-0.169075164
-0.169083134
2.132114 seconds (38.14 k allocations: 1.557 MiB)


1 Like

This won’t speed up your code, but it will make it more compact. In many cases, you don’t need to declare types. What is important is that the type is stable throughout your code. For example, you can write b2::planet = bodies[j] as b2 = bodies[j]. Last time I checked, there was a performance regression with enumerate(). Once that is fixed, you can use that to iterate over objects and indices without loss in performance, e.g.:

for (i,body) in enumerate(bodies)

end


I don’t think you need to declare types in your function argument definition either, unless you plan to use multiple dispatch. I didn’t notice any major performance issues, but I am also not the best at optimizing.

Ok, thanks. I was basically trying to duplicate the C++ code, so it would be a fair comparison. I didn’t know if there were an “Julia” options on the command line that might be used to speed things up (or some other tricks).

This will probably not impact speed but I think the code is more pretty this way:

const pi = 3.141592653589793
const solar_mass = (4 * pi * pi)
const days_per_year = 365.24

using StaticArrays

const Vec3 = SVector{3, Float64}

mutable struct Planet
x::Vec3
v::Vec3
mass::Float64
end

nbodies = length(bodies)
for i = 1:nbodies
b = bodies[i]
for j = (i + 1):nbodies
b2 = bodies[j]
dx = b.x - b2.x
distance = norm(dx)
mag = dt / (distance*distance*distance)
b.v  -= dx * b2.mass * mag
b2.v += dx * b.mass  * mag
end
end
for i = 1:nbodies
b = bodies[i]
b.x += dt * b.v
end
end

function energy(bodies::AbstractVector{Planet})
e = 0.0
nbodies = length(bodies)
for i = 1:nbodies
b = bodies[i]
e += 0.5 * b.mass * b.v ⋅ b.v
for j = (i + 1):nbodies
b2 = bodies[j]
dx = b.x - b2.x
e -= (b.mass * b2.mass) / norm(dx)
end
end
return e
end

function offset_momentum(bodies::AbstractVector{Planet})
p = zero(Vec3)
for body in bodies
p += body.v * body.mass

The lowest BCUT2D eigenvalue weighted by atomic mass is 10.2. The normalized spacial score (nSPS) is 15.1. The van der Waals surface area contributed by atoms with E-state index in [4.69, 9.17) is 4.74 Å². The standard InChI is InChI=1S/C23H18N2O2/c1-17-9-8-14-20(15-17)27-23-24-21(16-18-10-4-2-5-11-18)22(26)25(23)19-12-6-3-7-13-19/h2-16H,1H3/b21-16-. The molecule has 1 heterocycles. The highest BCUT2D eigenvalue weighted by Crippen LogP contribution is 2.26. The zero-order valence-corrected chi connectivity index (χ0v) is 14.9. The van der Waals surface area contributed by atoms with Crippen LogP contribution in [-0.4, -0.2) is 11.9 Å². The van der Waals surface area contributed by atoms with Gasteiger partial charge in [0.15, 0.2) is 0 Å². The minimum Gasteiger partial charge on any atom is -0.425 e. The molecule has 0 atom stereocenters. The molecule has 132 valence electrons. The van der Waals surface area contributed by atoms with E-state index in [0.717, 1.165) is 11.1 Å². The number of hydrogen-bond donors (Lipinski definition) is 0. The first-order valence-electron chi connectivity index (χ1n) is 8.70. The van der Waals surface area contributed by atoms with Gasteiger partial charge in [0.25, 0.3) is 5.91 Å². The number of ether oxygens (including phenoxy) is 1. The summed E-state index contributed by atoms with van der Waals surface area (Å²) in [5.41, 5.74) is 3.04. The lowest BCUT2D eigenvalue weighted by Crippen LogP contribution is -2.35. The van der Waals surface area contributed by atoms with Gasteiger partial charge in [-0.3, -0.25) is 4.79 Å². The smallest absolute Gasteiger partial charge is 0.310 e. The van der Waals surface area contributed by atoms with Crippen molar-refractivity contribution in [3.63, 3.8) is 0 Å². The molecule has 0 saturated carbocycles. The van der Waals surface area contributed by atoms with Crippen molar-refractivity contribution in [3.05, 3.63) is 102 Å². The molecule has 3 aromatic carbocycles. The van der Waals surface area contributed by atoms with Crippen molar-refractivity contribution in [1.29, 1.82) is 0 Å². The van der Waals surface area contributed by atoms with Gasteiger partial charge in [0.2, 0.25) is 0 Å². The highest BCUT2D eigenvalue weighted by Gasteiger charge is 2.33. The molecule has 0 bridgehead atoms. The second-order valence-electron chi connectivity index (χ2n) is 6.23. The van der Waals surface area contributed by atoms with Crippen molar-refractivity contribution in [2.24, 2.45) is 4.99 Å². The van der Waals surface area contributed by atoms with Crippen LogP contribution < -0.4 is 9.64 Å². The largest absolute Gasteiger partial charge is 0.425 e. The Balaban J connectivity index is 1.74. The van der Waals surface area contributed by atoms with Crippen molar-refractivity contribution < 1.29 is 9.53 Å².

end
bodies[1].v = - p / solar_mass
end

const NBODIES = 5
const bodies = Vector{Planet}(NBODIES)
bodies[1] = Planet( 	# sun
Vec3([0, 0, 0]),
Vec3([0, 0, 0]),
solar_mass
)
bodies[2] = Planet(		#jupiter
Vec3([4.84143144246472090e+00, -1.16032004402742839e+00, -1.03622044471123109e-01]),
Vec3([1.66007664274403694e-03, 7.69901118419740425e-03,  -6.90460016972063023e-05] * days_per_year),
9.54791938424326609e-04 * solar_mass
)
bodies[3] = Planet(	#saturn
Vec3([8.34336671824457987e+00,  4.12479856412430479e+00, -4.03523417114321381e-01]),
Vec3([-2.76742510726862411e-03, 4.99852801234917238e-03, 2.30417297573763929e-05] * days_per_year),
2.85885980666130812e-04 * solar_mass
)
bodies[4] = Planet(	#uranus
Vec3([1.28943695621391310e+01, -1.51111514016986312e+01, -2.23307578892655734e-01]),
Vec3([2.96460137564761618e-03 , 2.37847173959480950e-03 ,-2.96589568540237556e-05] * days_per_year),
4.36624404335156298e-05 * solar_mass
)
bodies[5] = Planet(	#neptune
Vec3([1.53796971148509165e+01, -2.59193146099879641e+01, 1.79258772950371181e-01]),
Vec3([2.68067772490389322e-03 , 1.62824170038242295e-03 ,-9.51592254519715870e-05] * days_per_year),
5.15138902046611451e-05 * solar_mass
)

function main(iterations::Int)
n = iterations

offset_momentum(bodies);
@printf("%.9f\n", energy(bodies))
for i = 1:n
end
@printf("%.9f\n", energy(bodies))
end

@time main(5000000)

2 Likes

It sped it up a little:

julia> @time main(5000000)
-0.169180010
-0.169195398
2.054813 seconds (24 allocations: 320 bytes)


This is a bit advanced, but you could try the https://github.com/simonster/StructsOfArrays.jl package, which allows you to write code as if your data was organized as an array of structs but actually organize it in memory as a struct of arrays. Better memory locality can significantly improve performance. It’s a neat trick that requires pretty hairy code changes in other languages and is just a drop-in replacement in Julia.

You could try peppering some @inbounds and @simd on some of the loops to avoid bounds checks (which I presume that C++ isn’t doing) and give the compiler permission to reorder floating-point operations in order to vectorize more effectively.

1 Like